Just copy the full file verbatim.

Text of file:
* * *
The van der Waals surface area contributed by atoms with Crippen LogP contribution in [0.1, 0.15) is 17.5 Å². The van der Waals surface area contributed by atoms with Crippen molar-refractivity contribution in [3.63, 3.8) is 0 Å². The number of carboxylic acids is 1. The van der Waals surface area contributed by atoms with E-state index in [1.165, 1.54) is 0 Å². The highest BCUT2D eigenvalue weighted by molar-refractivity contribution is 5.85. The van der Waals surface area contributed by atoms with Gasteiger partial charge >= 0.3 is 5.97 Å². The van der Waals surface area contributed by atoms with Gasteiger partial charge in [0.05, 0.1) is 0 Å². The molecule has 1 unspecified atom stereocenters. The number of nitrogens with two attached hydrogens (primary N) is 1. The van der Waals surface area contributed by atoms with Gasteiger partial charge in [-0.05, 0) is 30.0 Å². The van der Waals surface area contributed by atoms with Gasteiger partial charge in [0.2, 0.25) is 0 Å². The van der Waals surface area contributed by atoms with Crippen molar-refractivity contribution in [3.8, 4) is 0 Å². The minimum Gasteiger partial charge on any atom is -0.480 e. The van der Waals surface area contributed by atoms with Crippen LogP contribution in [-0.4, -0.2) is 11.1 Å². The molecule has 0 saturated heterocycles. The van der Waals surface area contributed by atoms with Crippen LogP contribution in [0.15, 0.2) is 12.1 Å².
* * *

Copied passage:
The van der Waals surface area contributed by atoms with Crippen LogP contribution in [0.1, 0.15) is 17.5 Å². The van der Waals surface area contributed by atoms with Crippen molar-refractivity contribution in [3.63, 3.8) is 0 Å². The number of carboxylic acids is 1. The van der Waals surface area contributed by atoms with E-state index in [1.165, 1.54) is 0 Å². The highest BCUT2D eigenvalue weighted by molar-refractivity contribution is 5.85. The van der Waals surface area contributed by atoms with Gasteiger partial charge >= 0.3 is 5.97 Å². The van der Waals surface area contributed by atoms with Gasteiger partial charge in [0.05, 0.1) is 0 Å². The molecule has 1 unspecified atom stereocenters. The number of nitrogens with two attached hydrogens (primary N) is 1. The van der Waals surface area contributed by atoms with Gasteiger partial charge in [-0.05, 0) is 30.0 Å². The van der Waals surface area contributed by atoms with Gasteiger partial charge in [0.2, 0.25) is 0 Å². The van der Waals surface area contributed by atoms with Crippen molar-refractivity contribution in [3.8, 4) is 0 Å². The minimum Gasteiger partial charge on any atom is -0.480 e. The van der Waals surface area contributed by atoms with Crippen LogP contribution in [-0.4, -0.2) is 11.1 Å². The molecule has 0 saturated heterocycles. The van der Waals surface area contributed by atoms with Crippen LogP contribution in [0.15, 0.2) is 12.1 Å².